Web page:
Chen, X., Dai, Y., Zhao, M., Löffler, F. E., & Zhuang, J.
Hydrology is a key factor influencing microbial degradation of emerging organic contaminants (EOCs) in soils, but the underlying mechanisms are not clear. In this study, biotic and abiotic column experiments were performed to investigate the removal and degradation of five EOCs in soils with different soil organic matter (SOM) contents under saturated and unsaturated flow conditions. In biotic experiments, 54–90% of bisphenol A (BPA) and 9–22% of ibuprofen (IBU) were removed from the aqueous phase of saturated columns due to adsorption and biodegradation. The biodegradation removed 26–65% of BPA and 1–22% of IBU. Decreasing soil pore water saturation from 100 to 80% increased BPA removal to 97–100% and IBU removal to 42–43% due to increased biodegradation (67–81% for BPA and 36–39% for IBU). No significant removal of BPA and IBU was observed in SOM-removed soils under saturated and unsaturated flow conditions. The desaturation did not influence sorptive losses of BPA (<27%) and IBU (<7%), suggesting their negligible adsorption at air–water interfaces but increased biodegradation of BPA and IBU sorbed at SOM- water interfaces. The study shows that soil drying and SOM can synergistically degrade BPA and IBU but have no effect on recalcitrant carbamazepine, tetracycline, and ciprofloxacin.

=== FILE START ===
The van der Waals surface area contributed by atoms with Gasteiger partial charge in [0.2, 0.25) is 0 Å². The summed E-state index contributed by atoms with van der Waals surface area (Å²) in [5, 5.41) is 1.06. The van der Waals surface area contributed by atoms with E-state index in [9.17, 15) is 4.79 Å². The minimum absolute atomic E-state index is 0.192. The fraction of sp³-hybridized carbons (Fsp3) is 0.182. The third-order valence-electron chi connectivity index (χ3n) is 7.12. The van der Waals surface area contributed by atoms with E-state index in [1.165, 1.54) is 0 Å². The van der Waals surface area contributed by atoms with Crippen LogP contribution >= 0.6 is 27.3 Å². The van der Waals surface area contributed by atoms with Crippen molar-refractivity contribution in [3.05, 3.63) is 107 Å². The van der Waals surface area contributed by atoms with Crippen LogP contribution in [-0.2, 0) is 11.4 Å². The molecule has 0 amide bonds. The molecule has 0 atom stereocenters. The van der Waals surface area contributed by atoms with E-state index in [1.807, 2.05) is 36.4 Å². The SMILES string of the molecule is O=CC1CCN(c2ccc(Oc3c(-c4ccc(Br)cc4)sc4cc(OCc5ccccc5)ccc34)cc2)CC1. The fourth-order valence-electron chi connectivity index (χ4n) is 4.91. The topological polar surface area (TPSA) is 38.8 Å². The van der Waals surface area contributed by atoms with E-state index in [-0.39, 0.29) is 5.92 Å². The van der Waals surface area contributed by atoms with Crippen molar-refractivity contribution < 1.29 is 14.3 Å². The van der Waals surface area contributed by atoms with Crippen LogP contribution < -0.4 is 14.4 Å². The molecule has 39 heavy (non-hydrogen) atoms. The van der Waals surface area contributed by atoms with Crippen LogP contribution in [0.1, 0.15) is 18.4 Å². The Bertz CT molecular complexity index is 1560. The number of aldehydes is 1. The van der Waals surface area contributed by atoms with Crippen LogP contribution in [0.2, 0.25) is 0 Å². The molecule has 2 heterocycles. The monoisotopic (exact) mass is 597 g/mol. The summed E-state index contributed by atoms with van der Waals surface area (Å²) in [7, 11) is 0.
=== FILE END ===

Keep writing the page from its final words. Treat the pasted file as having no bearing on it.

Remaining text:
Chen, X., Dai, Y., Zhao, M., Löffler, F. E., & Zhuang, J. (2022). Hydrobiological Mechanism Controlling the Synergistic Effects of Unsaturated Flow and Soil Organic Matter on the Degradation of Emerging Organic Contaminants in Soils. Environmental Science & Technology. doi:10.1021/acs.est.2c03013